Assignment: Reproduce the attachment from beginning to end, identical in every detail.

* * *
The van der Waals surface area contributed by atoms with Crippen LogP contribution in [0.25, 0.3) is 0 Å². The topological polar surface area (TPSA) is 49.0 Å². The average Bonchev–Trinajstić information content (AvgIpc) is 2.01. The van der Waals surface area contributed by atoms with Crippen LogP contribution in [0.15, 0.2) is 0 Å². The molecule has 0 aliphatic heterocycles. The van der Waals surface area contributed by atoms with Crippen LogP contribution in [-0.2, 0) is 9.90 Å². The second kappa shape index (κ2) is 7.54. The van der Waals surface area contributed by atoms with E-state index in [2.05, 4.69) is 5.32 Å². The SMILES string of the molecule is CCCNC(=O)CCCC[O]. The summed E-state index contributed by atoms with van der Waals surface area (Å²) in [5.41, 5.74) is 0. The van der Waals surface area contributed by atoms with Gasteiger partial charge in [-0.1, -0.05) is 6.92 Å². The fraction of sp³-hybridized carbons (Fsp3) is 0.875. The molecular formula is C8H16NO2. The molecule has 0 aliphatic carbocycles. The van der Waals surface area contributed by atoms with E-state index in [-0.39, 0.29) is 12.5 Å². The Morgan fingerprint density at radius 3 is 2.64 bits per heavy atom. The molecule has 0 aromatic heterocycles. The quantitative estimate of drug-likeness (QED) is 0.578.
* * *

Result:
The van der Waals surface area contributed by atoms with Crippen LogP contribution in [0.25, 0.3) is 0 Å². The topological polar surface area (TPSA) is 49.0 Å². The average Bonchev–Trinajstić information content (AvgIpc) is 2.01. The van der Waals surface area contributed by atoms with Crippen LogP contribution in [0.15, 0.2) is 0 Å². The molecule has 0 aliphatic heterocycles. The van der Waals surface area contributed by atoms with Crippen LogP contribution in [-0.2, 0) is 9.90 Å². The second kappa shape index (κ2) is 7.54. The van der Waals surface area contributed by atoms with E-state index in [2.05, 4.69) is 5.32 Å². The SMILES string of the molecule is CCCNC(=O)CCCC[O]. The summed E-state index contributed by atoms with van der Waals surface area (Å²) in [5.41, 5.74) is 0. The van der Waals surface area contributed by atoms with Gasteiger partial charge in [-0.1, -0.05) is 6.92 Å². The fraction of sp³-hybridized carbons (Fsp3) is 0.875. The molecular formula is C8H16NO2. The molecule has 0 aliphatic carbocycles. The van der Waals surface area contributed by atoms with E-state index in [-0.39, 0.29) is 12.5 Å². The Morgan fingerprint density at radius 3 is 2.64 bits per heavy atom. The molecule has 0 aromatic heterocycles. The quantitative estimate of drug-likeness (QED) is 0.578.